U.S. Pat. No. 5,813,800, issued to Doleshal on Sep. 29, 1998, discloses a “Process for Replacing and Loading a Damaged Section of a Pile.” Doleshal '800 shows a two-piece circular cross section coupler for wooden piles, with a flange at each end of the coupler sections, which are bolted together along the flanges. The coupler also includes spikes that are driven into the circular pile (FIGS. 15A and 15B). The patent also discloses a H-pile coupler comprising flat steel plates bolted to the flat sides of the H-pile. A replacement H-pile section is fastened to the flat steel plate reinforcement members. Doleshal '800 can only be used in connection with an elaborate truss system used to support hydraulic rams that hold a two sections of H-pile apart and subject it to design loads while an entire replacement section of H-pile is inserted between the two pile ends. It is often desirable to repair a pile without the necessary expense used in this method and in a fashion that requires less working space.
In marine applications, pile is submerged underwater and the water typically damages the relatively small upper portion of the pile that is located in the splash zone, which usually extends from the highest level reached by the water's waves to a level about six to ten meters below the normal surface level of the water due to the action of the waves, entrained abrasives, marine animals, and the high levels of dissolved oxygen at these levels. Thus, normally only a relatively short portion of a pile is subjected to excessive deterioration. Replacing the entire pile is considerably more work and expensive than repairing the damaged section.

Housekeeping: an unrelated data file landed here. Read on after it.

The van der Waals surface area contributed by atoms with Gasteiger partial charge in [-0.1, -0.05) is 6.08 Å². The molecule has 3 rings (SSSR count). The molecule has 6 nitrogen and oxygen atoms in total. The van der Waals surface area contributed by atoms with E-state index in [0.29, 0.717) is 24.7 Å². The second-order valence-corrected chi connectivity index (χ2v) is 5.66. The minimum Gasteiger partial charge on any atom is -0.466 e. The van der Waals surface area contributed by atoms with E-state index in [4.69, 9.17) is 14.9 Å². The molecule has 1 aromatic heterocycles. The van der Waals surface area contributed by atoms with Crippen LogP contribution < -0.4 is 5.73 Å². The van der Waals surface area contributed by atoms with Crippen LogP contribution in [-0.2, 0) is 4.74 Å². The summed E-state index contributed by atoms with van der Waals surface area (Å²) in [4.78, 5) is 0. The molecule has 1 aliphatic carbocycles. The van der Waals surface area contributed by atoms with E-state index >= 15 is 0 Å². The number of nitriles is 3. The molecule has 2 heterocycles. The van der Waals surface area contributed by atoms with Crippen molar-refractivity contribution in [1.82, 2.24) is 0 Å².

Each of these above methods is specially designed for a special circumstance and each falls short in other circumstances or has shortcomings set out above. Moreover, each is very labor intensive and, when the application is underwater, is therefore very expensive and dangerous to utilize.
Therefore there is a need for a method and apparatus for repairing damaged pile, particularly an underwater pile, sections that requires minimal working space around the pile; that requires a minimal amount of labor, and, particularly, underwater labor; that restores damaged pile sections to original design strength in compression, shear, and tension; and that provides a permanent repair for the life of the pile.
Accordingly, it is a primary object of the present invention to provide an apparatus for repairing damaged pile sections, particularly an underwater pile, that requires minimal working space around the pile.
It is another object of the present invention to provide an apparatus for repairing damaged pile sections that requires a minimal amount of labor, and, particularly, underwater labor.
It is another object of the present invention to provide an apparatus for repairing damaged pile sections that restores the damaged pile section to its original design strength in compression, shear, and tension.
It is another object of the present invention provide an apparatus for repairing damaged pile sections that provides a permanent repair for the life of the pile.